• Collagen production slows and elastin, the substance that enables skin to snap back into place, has a little less spring.
  • Dead skin cells do not shed so quickly and turnover of new skin cells may decrease slightly.

The signs of intrinsic aging are:

  • Fine wrinkles
  • Thin & transparent skin
  • Loss of underlying fat, leading to hollowed cheeks and eye sockets as well as noticeable loss of firmness on the neck and hands
  • Bones shrink away from the skin due to bone loss, which causes sagging skin
  • Dry skin that may itch
  • Inability to sweat sufficiently to cool the skin
  • Greying hair that eventually turns white
  • Hair loss
  • Unwanted hair

In extrinsic aging, external factors often act together with the normal aging process to prematurely age our skin. Most premature aging is caused by sun exposure. Other external factors that prematurely age our skin are repetitive facial expressions, gravity, sleeping positions and smoking.

Causes of External Aging

The Sun – Without protection from the sun’s rays, just a few minutes of exposure each day over the years can cause noticeable changes to the skin. Freckles, age spots, spider veins on the face, rough leathery skin, fine wrinkles that disappear when stretched, loose skin, a blotchy complexion, actinic keratoses (thick wart-like, rough, reddish patches of skin), and skin cancer can all be traced to sun exposure.

The sun also attacks our elastin. Sun-weakened skin ceases to spring back much earlier than skin protected from UV rays. Skin also becomes loose, wrinkled and leathery much earlier with unprotected exposure to sunlight. Premature aging from years of unprotected exposure to the sun causes deep wrinkles, age spots and leathery skin.

People who live in sun-intense areas can show signs of photoaging in their 20s. While it may seem that the signs of photoaging appear overnight, they actually lie invisible beneath the surface of the skin for years.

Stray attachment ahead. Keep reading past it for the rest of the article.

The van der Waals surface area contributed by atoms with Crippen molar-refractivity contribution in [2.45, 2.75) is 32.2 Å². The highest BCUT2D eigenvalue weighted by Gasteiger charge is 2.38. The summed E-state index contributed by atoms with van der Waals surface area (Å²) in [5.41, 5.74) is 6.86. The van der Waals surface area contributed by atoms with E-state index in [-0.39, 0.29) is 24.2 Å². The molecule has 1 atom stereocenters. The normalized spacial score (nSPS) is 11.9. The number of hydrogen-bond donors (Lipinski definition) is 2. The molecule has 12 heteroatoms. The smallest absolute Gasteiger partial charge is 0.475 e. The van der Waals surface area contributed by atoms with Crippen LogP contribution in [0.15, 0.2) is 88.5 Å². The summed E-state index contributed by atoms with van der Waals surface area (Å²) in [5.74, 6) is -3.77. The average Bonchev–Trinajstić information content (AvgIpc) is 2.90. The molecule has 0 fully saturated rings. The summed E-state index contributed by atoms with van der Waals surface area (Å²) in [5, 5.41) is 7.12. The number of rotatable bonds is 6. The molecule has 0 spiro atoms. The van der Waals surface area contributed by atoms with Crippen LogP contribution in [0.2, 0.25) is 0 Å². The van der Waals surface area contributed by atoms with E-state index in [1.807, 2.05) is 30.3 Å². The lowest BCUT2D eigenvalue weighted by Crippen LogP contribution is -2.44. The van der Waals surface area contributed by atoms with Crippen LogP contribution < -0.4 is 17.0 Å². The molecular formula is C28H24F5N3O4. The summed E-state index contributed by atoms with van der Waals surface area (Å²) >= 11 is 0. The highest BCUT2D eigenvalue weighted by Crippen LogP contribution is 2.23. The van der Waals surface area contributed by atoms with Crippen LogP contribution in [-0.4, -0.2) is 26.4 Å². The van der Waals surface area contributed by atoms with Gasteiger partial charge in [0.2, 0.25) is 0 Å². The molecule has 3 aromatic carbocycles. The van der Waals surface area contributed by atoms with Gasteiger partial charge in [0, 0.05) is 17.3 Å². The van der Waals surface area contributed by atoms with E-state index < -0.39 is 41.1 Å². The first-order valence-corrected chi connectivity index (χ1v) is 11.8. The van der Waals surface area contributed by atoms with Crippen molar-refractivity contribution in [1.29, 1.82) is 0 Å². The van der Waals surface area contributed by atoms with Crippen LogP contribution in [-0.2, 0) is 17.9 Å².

Facial Expressions – Repetitive facial movements lead to fine lines and wrinkles. Each time we use a facial muscle, a groove forms beneath the surface of the skin, which is why we see lines form with each facial expression. As skin ages and loses its elasticity, the skin stops springing back to its line-free state.

Gravity – Gravity constantly pulls at our bodies. Changes related to gravity become more pronounced as we age. In our 50s, when the skin’s elasticity declines dramatically, the effects of gravity become evident.

Sleeping Positions – Resting your face on the pillow in the same way every night for years on end also leads to wrinkles. Called sleep lines, these wrinkles eventually become etched on the surface of the skin and no longer disappear when the head is not resting on the pillow. People who sleep on their backs do not develop these wrinkles since their skin does not lie crumpled against the pillow.

Smoking – smoking causes biochemical changes in our bodies that accelerate aging. Research shows that a person who smokes 10 or more cigarettes a day for a minimum of 10 years is statistically more likely to develop deeply wrinkled, leathery skin than a non-smoker.

While the intrinsic aging process cannot be stopped, you can prevent signs of premature aging (extrinsic aging) by protecting your skin from the sun, quitting smoking and eliminating facial expressions. Less stress, exercise and a good diet are also helpful.

Skin Rejuvenation Treatments

If you are concerned with visible signs of aging, a number of treatments are available. There are surgical treatments such as facelift and eyelid surgery however if you prefer a less invasive approach, there are effective non-surgical treatment solutions (such as Laser skin resurfacing, Skin rejuvenation, Medical Microdermabrasion, Skin Peels, Dermal fillers, Line & wrinkle smoothing treatment) to counter the aging process and to restore a firmer, toned, healthy looking skin, ironing out lines and wrinkles.